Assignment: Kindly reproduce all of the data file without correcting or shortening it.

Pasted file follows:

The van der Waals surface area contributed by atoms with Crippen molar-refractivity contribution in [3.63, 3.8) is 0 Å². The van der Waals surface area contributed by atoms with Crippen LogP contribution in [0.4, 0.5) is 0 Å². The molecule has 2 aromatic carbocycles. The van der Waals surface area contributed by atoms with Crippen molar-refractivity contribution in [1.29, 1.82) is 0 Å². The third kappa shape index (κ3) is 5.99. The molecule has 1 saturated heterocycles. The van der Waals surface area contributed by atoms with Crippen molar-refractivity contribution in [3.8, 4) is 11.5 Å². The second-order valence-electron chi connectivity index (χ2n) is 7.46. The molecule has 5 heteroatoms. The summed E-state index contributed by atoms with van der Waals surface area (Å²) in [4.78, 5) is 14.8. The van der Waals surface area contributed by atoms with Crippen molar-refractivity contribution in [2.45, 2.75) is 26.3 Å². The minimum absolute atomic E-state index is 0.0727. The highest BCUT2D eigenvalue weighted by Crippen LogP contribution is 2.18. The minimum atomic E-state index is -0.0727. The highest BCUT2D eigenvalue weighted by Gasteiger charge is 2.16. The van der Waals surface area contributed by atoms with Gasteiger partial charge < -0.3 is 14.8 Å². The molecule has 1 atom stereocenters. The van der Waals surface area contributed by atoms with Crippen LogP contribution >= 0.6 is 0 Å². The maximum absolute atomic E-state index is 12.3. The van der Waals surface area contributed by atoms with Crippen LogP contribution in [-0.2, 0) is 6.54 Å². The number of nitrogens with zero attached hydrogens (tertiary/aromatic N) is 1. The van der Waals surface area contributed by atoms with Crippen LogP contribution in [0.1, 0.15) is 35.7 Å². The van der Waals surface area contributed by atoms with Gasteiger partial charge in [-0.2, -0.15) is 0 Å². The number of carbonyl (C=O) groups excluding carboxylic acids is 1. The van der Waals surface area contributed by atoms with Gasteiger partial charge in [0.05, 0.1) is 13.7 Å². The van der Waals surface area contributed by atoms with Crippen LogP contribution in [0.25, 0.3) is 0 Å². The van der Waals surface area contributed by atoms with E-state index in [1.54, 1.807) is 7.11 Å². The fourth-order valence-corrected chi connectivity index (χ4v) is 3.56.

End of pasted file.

The van der Waals surface area contributed by atoms with Crippen molar-refractivity contribution in [3.63, 3.8) is 0 Å². The van der Waals surface area contributed by atoms with Crippen LogP contribution in [0.4, 0.5) is 0 Å². The molecule has 2 aromatic carbocycles. The van der Waals surface area contributed by atoms with Crippen molar-refractivity contribution in [1.29, 1.82) is 0 Å². The third kappa shape index (κ3) is 5.99. The molecule has 1 saturated heterocycles. The van der Waals surface area contributed by atoms with Crippen molar-refractivity contribution in [3.8, 4) is 11.5 Å². The second-order valence-electron chi connectivity index (χ2n) is 7.46. The molecule has 5 heteroatoms. The summed E-state index contributed by atoms with van der Waals surface area (Å²) in [4.78, 5) is 14.8. The van der Waals surface area contributed by atoms with Crippen molar-refractivity contribution in [2.45, 2.75) is 26.3 Å². The minimum absolute atomic E-state index is 0.0727. The highest BCUT2D eigenvalue weighted by Crippen LogP contribution is 2.18. The minimum atomic E-state index is -0.0727. The highest BCUT2D eigenvalue weighted by Gasteiger charge is 2.16. The van der Waals surface area contributed by atoms with Gasteiger partial charge < -0.3 is 14.8 Å². The molecule has 1 atom stereocenters. The van der Waals surface area contributed by atoms with Crippen LogP contribution >= 0.6 is 0 Å². The maximum absolute atomic E-state index is 12.3. The van der Waals surface area contributed by atoms with Crippen LogP contribution in [-0.2, 0) is 6.54 Å². The number of nitrogens with zero attached hydrogens (tertiary/aromatic N) is 1. The van der Waals surface area contributed by atoms with Crippen LogP contribution in [0.1, 0.15) is 35.7 Å². The van der Waals surface area contributed by atoms with Gasteiger partial charge in [-0.2, -0.15) is 0 Å². The number of carbonyl (C=O) groups excluding carboxylic acids is 1. The van der Waals surface area contributed by atoms with Gasteiger partial charge in [0.05, 0.1) is 13.7 Å². The van der Waals surface area contributed by atoms with Crippen LogP contribution in [0.25, 0.3) is 0 Å². The van der Waals surface area contributed by atoms with E-state index in [1.54, 1.807) is 7.11 Å². The fourth-order valence-corrected chi connectivity index (χ4v) is 3.56.